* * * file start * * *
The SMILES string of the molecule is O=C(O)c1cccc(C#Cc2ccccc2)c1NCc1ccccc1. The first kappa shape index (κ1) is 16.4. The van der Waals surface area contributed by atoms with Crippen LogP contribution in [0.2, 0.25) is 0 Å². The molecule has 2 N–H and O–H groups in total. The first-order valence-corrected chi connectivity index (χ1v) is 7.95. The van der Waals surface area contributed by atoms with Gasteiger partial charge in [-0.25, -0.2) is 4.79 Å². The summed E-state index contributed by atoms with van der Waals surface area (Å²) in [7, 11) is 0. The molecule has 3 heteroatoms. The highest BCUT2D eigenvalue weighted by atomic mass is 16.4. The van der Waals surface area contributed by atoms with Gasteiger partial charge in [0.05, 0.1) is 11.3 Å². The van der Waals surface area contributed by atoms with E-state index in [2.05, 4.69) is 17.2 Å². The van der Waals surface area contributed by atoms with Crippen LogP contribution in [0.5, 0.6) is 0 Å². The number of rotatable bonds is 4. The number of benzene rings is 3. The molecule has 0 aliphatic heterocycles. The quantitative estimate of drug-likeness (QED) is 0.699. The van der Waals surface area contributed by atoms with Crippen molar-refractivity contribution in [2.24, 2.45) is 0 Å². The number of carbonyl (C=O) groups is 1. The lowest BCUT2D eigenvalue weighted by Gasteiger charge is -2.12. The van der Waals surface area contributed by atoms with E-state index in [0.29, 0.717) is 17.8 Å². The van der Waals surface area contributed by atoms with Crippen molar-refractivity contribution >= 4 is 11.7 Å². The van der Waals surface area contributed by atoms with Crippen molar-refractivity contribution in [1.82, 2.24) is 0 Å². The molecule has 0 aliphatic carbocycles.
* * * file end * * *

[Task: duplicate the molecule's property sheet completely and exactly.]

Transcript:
The SMILES string of the molecule is O=C(O)c1cccc(C#Cc2ccccc2)c1NCc1ccccc1. The first kappa shape index (κ1) is 16.4. The van der Waals surface area contributed by atoms with Crippen LogP contribution in [0.2, 0.25) is 0 Å². The molecule has 2 N–H and O–H groups in total. The first-order valence-corrected chi connectivity index (χ1v) is 7.95. The van der Waals surface area contributed by atoms with Gasteiger partial charge in [-0.25, -0.2) is 4.79 Å². The summed E-state index contributed by atoms with van der Waals surface area (Å²) in [7, 11) is 0. The molecule has 3 heteroatoms. The highest BCUT2D eigenvalue weighted by atomic mass is 16.4. The van der Waals surface area contributed by atoms with Gasteiger partial charge in [0.05, 0.1) is 11.3 Å². The van der Waals surface area contributed by atoms with E-state index in [2.05, 4.69) is 17.2 Å². The van der Waals surface area contributed by atoms with Crippen LogP contribution in [0.5, 0.6) is 0 Å². The number of rotatable bonds is 4. The number of benzene rings is 3. The molecule has 0 aliphatic heterocycles. The quantitative estimate of drug-likeness (QED) is 0.699. The van der Waals surface area contributed by atoms with Crippen molar-refractivity contribution in [2.24, 2.45) is 0 Å². The number of carbonyl (C=O) groups is 1. The lowest BCUT2D eigenvalue weighted by Gasteiger charge is -2.12. The van der Waals surface area contributed by atoms with E-state index in [0.29, 0.717) is 17.8 Å². The van der Waals surface area contributed by atoms with Crippen molar-refractivity contribution >= 4 is 11.7 Å². The van der Waals surface area contributed by atoms with Crippen molar-refractivity contribution in [1.82, 2.24) is 0 Å². The molecule has 0 aliphatic carbocycles.